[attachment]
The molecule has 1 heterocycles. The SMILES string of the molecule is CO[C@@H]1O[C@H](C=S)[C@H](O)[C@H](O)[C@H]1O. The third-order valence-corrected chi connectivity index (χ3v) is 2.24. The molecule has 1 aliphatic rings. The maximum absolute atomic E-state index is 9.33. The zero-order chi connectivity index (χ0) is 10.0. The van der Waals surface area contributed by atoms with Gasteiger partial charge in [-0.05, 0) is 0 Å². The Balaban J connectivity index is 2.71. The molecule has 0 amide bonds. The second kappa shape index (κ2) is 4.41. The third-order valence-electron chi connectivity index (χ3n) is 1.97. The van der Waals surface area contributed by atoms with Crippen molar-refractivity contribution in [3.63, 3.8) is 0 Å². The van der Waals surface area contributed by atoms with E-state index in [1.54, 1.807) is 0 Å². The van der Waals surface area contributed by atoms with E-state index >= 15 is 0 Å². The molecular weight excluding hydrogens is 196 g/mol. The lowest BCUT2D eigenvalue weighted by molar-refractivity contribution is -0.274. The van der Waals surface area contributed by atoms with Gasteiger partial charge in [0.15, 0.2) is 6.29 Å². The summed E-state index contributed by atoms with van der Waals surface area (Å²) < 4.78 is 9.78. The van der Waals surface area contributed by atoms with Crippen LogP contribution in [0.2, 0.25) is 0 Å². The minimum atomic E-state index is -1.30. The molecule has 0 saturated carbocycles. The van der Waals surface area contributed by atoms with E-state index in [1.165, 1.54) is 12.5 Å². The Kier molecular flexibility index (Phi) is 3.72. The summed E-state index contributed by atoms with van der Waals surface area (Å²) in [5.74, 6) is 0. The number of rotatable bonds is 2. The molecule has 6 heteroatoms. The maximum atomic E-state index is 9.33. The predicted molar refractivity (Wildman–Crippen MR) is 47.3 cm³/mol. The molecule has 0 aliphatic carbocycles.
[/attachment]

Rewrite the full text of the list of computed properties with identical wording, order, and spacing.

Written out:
The molecule has 1 heterocycles. The SMILES string of the molecule is CO[C@@H]1O[C@H](C=S)[C@H](O)[C@H](O)[C@H]1O. The third-order valence-corrected chi connectivity index (χ3v) is 2.24. The molecule has 1 aliphatic rings. The maximum absolute atomic E-state index is 9.33. The zero-order chi connectivity index (χ0) is 10.0. The van der Waals surface area contributed by atoms with Gasteiger partial charge in [-0.05, 0) is 0 Å². The Balaban J connectivity index is 2.71. The molecule has 0 amide bonds. The second kappa shape index (κ2) is 4.41. The third-order valence-electron chi connectivity index (χ3n) is 1.97. The van der Waals surface area contributed by atoms with Crippen molar-refractivity contribution in [3.63, 3.8) is 0 Å². The van der Waals surface area contributed by atoms with E-state index in [1.54, 1.807) is 0 Å². The van der Waals surface area contributed by atoms with E-state index >= 15 is 0 Å². The molecular weight excluding hydrogens is 196 g/mol. The lowest BCUT2D eigenvalue weighted by molar-refractivity contribution is -0.274. The van der Waals surface area contributed by atoms with Gasteiger partial charge in [0.15, 0.2) is 6.29 Å². The summed E-state index contributed by atoms with van der Waals surface area (Å²) < 4.78 is 9.78. The van der Waals surface area contributed by atoms with Crippen LogP contribution in [0.2, 0.25) is 0 Å². The minimum atomic E-state index is -1.30. The molecule has 0 saturated carbocycles. The van der Waals surface area contributed by atoms with E-state index in [1.165, 1.54) is 12.5 Å². The Kier molecular flexibility index (Phi) is 3.72. The summed E-state index contributed by atoms with van der Waals surface area (Å²) in [5.74, 6) is 0. The number of rotatable bonds is 2. The molecule has 6 heteroatoms. The maximum atomic E-state index is 9.33. The predicted molar refractivity (Wildman–Crippen MR) is 47.3 cm³/mol. The molecule has 0 aliphatic carbocycles.